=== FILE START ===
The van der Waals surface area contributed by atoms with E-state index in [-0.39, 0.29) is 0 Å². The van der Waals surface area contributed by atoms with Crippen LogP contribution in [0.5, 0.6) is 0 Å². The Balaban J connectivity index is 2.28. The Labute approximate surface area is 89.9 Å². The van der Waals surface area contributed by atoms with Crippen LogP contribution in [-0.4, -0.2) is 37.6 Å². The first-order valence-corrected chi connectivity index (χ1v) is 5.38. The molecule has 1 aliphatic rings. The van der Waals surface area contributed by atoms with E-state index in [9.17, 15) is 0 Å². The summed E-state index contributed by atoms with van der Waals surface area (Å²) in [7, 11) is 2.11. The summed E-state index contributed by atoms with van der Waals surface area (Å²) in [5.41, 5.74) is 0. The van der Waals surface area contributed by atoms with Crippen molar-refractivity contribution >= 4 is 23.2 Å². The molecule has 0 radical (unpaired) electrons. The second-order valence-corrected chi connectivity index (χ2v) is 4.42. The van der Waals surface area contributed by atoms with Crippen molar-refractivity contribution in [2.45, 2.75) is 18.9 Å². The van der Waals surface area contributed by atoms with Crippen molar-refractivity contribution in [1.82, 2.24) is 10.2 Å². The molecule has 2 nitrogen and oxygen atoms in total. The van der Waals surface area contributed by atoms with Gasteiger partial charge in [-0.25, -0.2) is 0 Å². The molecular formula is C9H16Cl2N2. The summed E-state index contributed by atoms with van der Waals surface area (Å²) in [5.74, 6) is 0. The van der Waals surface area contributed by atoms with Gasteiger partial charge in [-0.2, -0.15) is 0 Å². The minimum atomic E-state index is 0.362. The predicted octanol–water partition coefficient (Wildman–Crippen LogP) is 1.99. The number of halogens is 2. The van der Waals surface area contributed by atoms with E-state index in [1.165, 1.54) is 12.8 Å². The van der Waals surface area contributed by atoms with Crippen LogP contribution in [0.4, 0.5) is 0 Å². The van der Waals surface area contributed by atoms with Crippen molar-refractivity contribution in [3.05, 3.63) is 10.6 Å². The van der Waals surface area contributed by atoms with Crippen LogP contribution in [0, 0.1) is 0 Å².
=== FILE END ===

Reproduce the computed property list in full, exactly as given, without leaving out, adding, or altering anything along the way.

The van der Waals surface area contributed by atoms with E-state index in [-0.39, 0.29) is 0 Å². The van der Waals surface area contributed by atoms with Crippen LogP contribution in [0.5, 0.6) is 0 Å². The Balaban J connectivity index is 2.28. The Labute approximate surface area is 89.9 Å². The van der Waals surface area contributed by atoms with Crippen LogP contribution in [-0.4, -0.2) is 37.6 Å². The first-order valence-corrected chi connectivity index (χ1v) is 5.38. The molecule has 1 aliphatic rings. The van der Waals surface area contributed by atoms with E-state index in [9.17, 15) is 0 Å². The summed E-state index contributed by atoms with van der Waals surface area (Å²) in [7, 11) is 2.11. The summed E-state index contributed by atoms with van der Waals surface area (Å²) in [5.41, 5.74) is 0. The van der Waals surface area contributed by atoms with Crippen molar-refractivity contribution >= 4 is 23.2 Å². The molecule has 0 radical (unpaired) electrons. The second-order valence-corrected chi connectivity index (χ2v) is 4.42. The van der Waals surface area contributed by atoms with Crippen molar-refractivity contribution in [2.45, 2.75) is 18.9 Å². The van der Waals surface area contributed by atoms with Crippen molar-refractivity contribution in [1.82, 2.24) is 10.2 Å². The molecule has 2 nitrogen and oxygen atoms in total. The van der Waals surface area contributed by atoms with Gasteiger partial charge in [-0.25, -0.2) is 0 Å². The molecular formula is C9H16Cl2N2. The summed E-state index contributed by atoms with van der Waals surface area (Å²) in [5.74, 6) is 0. The van der Waals surface area contributed by atoms with Gasteiger partial charge in [-0.2, -0.15) is 0 Å². The minimum atomic E-state index is 0.362. The predicted octanol–water partition coefficient (Wildman–Crippen LogP) is 1.99. The number of halogens is 2. The van der Waals surface area contributed by atoms with E-state index in [1.165, 1.54) is 12.8 Å². The van der Waals surface area contributed by atoms with Crippen LogP contribution in [0.4, 0.5) is 0 Å². The van der Waals surface area contributed by atoms with Crippen molar-refractivity contribution in [3.05, 3.63) is 10.6 Å². The van der Waals surface area contributed by atoms with Crippen LogP contribution in [0, 0.1) is 0 Å².